ORE Catapult Picks Powertrain Research Hub Academic Partner

The Offshore Renewable Energy (ORE) Catapult has named the University of Sheffield as the academic partner for its new research hub dedicated to offshore wind turbine powertrains.

The GBP 2.5 million Powertrain Research Hub (PTRH) will focus on the development of next-generation turbines and future technologies and research solutions for improving turbine reliability and availability, ORE Catapult said.

The university will contribute a minimum of GBP 1.7 million over five years, which is said to complement the GBP 700,000 funding from ORE Catapult.

GE Renewable Energy will also contribute GBP 500,000 over a four-year program supporting a number of research projects.

The collective contributions will support PhDs, Postdoctoral Research Associates and access to the university’s testing facilities in addition to ORE Catapult’s 1, 3 and 15MW test assets at its National Renewable Energy Centre in Blyth.

According to the company, research will focus on minimizing human interventions throughout the turbine lifetime, an area that has attracted the support of GE due to its “Stay Ashore!” research collaboration with ORE Catapult, aimed at minimizing the time people have to spend offshore.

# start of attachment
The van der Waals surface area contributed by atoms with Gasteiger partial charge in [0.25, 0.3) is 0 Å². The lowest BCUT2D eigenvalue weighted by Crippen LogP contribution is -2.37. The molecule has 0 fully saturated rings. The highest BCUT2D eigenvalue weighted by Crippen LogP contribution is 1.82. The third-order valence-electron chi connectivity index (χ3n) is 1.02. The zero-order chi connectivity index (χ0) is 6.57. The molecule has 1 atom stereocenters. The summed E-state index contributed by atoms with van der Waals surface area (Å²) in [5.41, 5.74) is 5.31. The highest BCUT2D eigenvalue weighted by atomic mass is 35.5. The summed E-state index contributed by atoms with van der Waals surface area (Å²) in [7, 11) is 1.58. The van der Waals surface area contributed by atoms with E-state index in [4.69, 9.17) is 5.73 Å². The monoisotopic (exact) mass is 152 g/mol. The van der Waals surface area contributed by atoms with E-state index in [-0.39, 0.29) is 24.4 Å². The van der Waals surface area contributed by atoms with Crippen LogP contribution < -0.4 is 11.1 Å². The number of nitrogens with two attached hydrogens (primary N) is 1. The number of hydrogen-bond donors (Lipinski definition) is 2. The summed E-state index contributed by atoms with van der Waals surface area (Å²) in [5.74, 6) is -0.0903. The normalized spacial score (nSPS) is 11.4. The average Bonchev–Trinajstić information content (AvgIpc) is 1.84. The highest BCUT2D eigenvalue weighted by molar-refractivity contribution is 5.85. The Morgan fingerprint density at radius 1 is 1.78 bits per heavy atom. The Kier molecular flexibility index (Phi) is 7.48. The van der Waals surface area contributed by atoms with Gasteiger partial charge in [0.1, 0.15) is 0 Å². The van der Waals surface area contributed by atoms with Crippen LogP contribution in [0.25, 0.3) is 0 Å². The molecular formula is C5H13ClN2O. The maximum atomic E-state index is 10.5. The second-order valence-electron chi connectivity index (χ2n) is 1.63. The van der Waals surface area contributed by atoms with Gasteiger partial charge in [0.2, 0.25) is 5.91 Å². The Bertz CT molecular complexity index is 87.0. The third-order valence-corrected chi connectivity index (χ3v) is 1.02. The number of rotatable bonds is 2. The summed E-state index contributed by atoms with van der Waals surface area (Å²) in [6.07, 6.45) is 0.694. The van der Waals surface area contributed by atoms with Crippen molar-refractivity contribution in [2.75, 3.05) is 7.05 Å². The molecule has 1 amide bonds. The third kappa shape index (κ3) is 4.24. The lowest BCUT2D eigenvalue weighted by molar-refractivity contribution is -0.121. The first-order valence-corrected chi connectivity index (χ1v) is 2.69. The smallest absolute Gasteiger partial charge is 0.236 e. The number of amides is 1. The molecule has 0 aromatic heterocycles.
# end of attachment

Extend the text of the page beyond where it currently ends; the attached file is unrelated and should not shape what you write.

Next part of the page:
In April last year, ORE Catapult and GE Renewable Energy signed a five-year collaboration agreement to advance next-generation turbine technologies, including Haliade-X 12 MW, the world’s most powerful wind turbine.

“With industry moving towards larger wind turbines, we have an opportunity to significantly contribute to reducing the cost of turbine technology. It is essential to maximise this opportunity in a number of key areas including the challenge of improving powertrain component reliability and availability,” said Paul McKeever, ORE Catapult’s Head of Strategic Research.

“By developing the next generation of powertrain components, and improving their lifespan, we can significantly reduce the related operations and maintenance costs and subsequently minimise the number of human interventions for potentially dangerous turbine repair work at sea.”

PTRH will be the third strategic research hub established by ORE Catapult following collaboration with the University of Bristol in blades and the Universities of Strathclyde and Manchester in electrical infrastructure.

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